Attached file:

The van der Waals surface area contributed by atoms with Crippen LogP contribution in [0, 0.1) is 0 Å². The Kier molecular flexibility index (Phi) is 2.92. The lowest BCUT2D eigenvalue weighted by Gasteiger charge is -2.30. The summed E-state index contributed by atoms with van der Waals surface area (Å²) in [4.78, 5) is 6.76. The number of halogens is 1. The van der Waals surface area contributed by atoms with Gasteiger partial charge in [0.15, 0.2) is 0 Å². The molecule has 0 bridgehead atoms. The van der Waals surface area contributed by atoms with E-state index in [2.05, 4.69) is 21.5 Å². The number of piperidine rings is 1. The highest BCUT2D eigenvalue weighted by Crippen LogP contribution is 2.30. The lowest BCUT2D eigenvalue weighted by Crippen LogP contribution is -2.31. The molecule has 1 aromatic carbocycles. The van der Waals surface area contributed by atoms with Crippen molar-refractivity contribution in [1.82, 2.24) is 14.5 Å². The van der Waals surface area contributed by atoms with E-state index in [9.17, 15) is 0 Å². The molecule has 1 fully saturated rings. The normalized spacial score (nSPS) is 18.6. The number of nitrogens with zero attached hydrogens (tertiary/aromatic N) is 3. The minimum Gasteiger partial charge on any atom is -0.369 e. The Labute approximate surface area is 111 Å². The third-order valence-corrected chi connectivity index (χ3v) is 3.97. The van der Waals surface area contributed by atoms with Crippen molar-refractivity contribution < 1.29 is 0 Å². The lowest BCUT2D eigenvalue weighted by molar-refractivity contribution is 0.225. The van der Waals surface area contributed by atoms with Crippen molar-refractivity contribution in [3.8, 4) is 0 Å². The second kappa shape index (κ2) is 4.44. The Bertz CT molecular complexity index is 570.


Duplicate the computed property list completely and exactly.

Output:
The van der Waals surface area contributed by atoms with Crippen LogP contribution in [0, 0.1) is 0 Å². The Kier molecular flexibility index (Phi) is 2.92. The lowest BCUT2D eigenvalue weighted by Gasteiger charge is -2.30. The summed E-state index contributed by atoms with van der Waals surface area (Å²) in [4.78, 5) is 6.76. The number of halogens is 1. The van der Waals surface area contributed by atoms with Gasteiger partial charge in [0.15, 0.2) is 0 Å². The molecule has 0 bridgehead atoms. The van der Waals surface area contributed by atoms with E-state index in [2.05, 4.69) is 21.5 Å². The number of piperidine rings is 1. The highest BCUT2D eigenvalue weighted by Crippen LogP contribution is 2.30. The lowest BCUT2D eigenvalue weighted by Crippen LogP contribution is -2.31. The molecule has 1 aromatic carbocycles. The van der Waals surface area contributed by atoms with Crippen molar-refractivity contribution in [1.82, 2.24) is 14.5 Å². The van der Waals surface area contributed by atoms with E-state index in [9.17, 15) is 0 Å². The molecule has 1 fully saturated rings. The normalized spacial score (nSPS) is 18.6. The number of nitrogens with zero attached hydrogens (tertiary/aromatic N) is 3. The minimum Gasteiger partial charge on any atom is -0.369 e. The Labute approximate surface area is 111 Å². The third-order valence-corrected chi connectivity index (χ3v) is 3.97. The van der Waals surface area contributed by atoms with Crippen molar-refractivity contribution < 1.29 is 0 Å². The lowest BCUT2D eigenvalue weighted by molar-refractivity contribution is 0.225. The van der Waals surface area contributed by atoms with Crippen molar-refractivity contribution in [3.8, 4) is 0 Å². The second kappa shape index (κ2) is 4.44. The Bertz CT molecular complexity index is 570.